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Publicēts: 14.11.2004.
Valoda: Angļu
Līmenis: Vidusskolas
Literatūras saraksts: Nav
Atsauces: Nav
Darba fragmentsAizvērt

The aim of this report is to introduce you London- the city of great variety. London is the capital city of England and of the United Kingdom, with population of about 6 - 7 million. It is the largest city in Britain and one of the largest in the world. Historical and geographical circumstances have made London one of the most important commercial and cultural centers, while its range of historical connections and its buildings attract millions of tourists from overseas each year.
The most famous older buildings in London include Buckingham Palace (the Sovereign's residence in London), the Houses of Parliament (an outstanding example of ninteenth-century Gothic Revival architecture), St. paul's Cathedral (the second largest church in Europe), Westminister Abbey (where Sovereigns are crowned), and the tower of London.
The length and breadth of Greater London extends over an area of 700 square miles. The whole London is full of buildings of incalculable artistic areas -- the City, Piccadilly, Hyde Park Corner to the banks of the Thames -- providing an unfgettable and impressive image.


The history of London begins about the year AD 43, when the Romans were in possession of the southern part of Britain and founded a military station on the present site of London. An insurrection of the British led by Boadicea caused it to be burned in AD 61. It was the center of various disturbances until about 306, when Constantine constructed walls and fortifications, and thereby established stability and a firm basis for commercial prosperity. From 369 until 412 it was the capital of Britain, when it was known as Augusta. Subsequently it became the chief seat of the Saxons. King Alfred expelled the Danes and fortified the city. It became famous as commercial centre at the beginning of the reign of Edward lll.
London was not built as a city in the same way as Paris or New Yourk. It began life as a Roman fortification at a place where it was possible to cross the River Thames. A wall was built around the town for defence, but during the long period of peace which followed the Norman Conquest, people built outside the walls. This building cintinued over the years, especially to the west of the City. In 1665 the there was a terrible plague in London, so many people left the city and escaped to the villages in the surrounding countryside. About 69,000 persons succumed to the dread disease. In 1666 the Great Fire of London ended the plague, but it also destroyed much of the city.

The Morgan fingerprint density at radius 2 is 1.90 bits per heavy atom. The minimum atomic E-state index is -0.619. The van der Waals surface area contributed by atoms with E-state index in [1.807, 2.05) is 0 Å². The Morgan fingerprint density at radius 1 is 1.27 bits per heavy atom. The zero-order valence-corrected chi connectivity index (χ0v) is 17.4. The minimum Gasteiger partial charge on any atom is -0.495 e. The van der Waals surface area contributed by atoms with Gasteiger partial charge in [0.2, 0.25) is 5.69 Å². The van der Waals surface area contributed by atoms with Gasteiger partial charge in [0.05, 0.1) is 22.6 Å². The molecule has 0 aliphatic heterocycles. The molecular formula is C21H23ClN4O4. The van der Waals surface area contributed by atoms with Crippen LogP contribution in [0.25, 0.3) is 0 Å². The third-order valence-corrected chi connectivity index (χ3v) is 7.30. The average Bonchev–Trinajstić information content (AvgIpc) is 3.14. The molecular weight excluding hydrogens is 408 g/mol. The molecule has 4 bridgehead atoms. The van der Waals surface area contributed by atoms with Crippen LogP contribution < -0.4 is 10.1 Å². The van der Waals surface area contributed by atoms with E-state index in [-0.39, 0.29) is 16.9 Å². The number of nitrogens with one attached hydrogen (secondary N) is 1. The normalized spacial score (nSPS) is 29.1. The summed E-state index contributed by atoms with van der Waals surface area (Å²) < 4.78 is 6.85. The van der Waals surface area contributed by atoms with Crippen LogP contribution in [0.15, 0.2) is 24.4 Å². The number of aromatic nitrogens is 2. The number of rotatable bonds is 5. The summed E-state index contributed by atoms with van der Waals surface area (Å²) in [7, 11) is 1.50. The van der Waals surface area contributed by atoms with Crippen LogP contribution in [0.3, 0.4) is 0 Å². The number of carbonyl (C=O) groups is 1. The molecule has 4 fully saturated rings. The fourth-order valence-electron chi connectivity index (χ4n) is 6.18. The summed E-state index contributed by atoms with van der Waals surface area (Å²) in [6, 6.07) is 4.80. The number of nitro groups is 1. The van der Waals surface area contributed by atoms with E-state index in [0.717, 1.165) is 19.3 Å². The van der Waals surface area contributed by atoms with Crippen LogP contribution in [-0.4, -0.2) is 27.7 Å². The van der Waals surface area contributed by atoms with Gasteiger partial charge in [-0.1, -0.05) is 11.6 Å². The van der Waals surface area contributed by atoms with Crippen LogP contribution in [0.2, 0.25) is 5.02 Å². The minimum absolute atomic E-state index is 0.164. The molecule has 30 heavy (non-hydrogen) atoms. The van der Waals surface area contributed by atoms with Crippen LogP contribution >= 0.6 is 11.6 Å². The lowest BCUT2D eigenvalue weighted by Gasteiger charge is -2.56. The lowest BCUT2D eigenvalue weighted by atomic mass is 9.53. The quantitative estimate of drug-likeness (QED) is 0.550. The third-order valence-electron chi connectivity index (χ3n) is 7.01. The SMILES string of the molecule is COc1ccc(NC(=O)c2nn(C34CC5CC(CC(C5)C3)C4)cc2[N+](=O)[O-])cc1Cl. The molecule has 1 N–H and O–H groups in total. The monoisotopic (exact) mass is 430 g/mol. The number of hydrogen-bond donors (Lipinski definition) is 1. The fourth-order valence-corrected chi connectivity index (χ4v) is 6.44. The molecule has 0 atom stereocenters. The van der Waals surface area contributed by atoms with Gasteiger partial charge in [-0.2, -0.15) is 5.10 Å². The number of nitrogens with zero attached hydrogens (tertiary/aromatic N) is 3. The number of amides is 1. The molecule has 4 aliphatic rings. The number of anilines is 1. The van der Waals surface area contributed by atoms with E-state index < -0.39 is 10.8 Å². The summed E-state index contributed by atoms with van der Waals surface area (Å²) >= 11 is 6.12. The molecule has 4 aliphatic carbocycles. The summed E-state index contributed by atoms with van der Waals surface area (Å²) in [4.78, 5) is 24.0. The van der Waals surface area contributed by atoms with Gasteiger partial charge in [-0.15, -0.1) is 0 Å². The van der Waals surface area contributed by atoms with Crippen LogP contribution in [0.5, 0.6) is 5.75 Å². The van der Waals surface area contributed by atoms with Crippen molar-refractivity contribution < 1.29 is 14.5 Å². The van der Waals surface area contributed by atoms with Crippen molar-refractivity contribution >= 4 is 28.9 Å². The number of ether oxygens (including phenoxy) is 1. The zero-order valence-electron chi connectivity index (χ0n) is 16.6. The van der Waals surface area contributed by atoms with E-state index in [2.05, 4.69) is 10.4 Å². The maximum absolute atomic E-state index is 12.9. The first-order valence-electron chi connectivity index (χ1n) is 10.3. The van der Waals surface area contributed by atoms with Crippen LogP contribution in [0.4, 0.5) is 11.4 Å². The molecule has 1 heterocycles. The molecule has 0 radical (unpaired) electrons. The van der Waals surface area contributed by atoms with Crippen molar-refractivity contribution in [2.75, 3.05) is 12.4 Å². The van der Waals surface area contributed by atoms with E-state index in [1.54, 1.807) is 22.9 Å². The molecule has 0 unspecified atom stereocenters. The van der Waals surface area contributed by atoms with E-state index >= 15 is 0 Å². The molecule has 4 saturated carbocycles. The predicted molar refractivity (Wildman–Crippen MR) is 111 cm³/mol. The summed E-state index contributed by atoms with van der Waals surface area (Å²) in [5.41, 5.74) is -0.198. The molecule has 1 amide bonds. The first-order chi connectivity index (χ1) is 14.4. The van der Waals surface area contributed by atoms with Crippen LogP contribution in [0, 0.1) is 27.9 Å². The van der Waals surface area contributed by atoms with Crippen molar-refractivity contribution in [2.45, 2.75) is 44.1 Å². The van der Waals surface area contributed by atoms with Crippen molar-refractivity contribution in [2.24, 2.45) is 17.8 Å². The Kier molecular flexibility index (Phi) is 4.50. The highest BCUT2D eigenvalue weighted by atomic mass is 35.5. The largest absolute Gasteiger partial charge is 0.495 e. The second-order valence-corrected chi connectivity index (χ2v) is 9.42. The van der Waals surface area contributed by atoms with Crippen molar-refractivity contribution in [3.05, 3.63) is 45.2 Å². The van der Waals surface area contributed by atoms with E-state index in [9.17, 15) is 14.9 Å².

From these calamities the city recovered with marked rapidity. The Bank of England was established in 1694. Sir Hans Sloance founded the British Museum in 1759, the old walls were torn down in 1970, and about that time the streets were improved by pavements, lighting and sanitary regulations.In 1840 the present parliamentary buildings were commenced, and the rapid succession followed the construction of great parks and many different municipal improvements. Although people returned to live in the rebuilt city after the plague and the Great Fire, there were never again so many Londoners living in the city center.
London expanded, absorbing outlying villages, such as Kensington and Hampstead, untill by the end of the 19th century (during which the industrial revolution had made London the largest and most important city in the world) much of the central area of London had been developed in a way which is still recognisable today. During the twentieth century growth has continued into the outer suburbs, into the surrounding known as the "home counties" (Kent, Surrey, Buckinghamshire, Essex) and into the 12 new towns (out of total of 32 in Britain as a whole) which were created after 1945 within a radius of 129 km (80 miles) of London to help to relieve the pressure of population and the capital's housing problem.
These days not many people live in the city center, but London has spread further outwards into the country, including surrounding villages. Today the metropolis of Greater London covers some 700 square miles and the suburbs of London continue even beyond this area. Some people even commute over 100 miles (over 150 km) every day to work in London, while living far away from the city in the country or in other towns.

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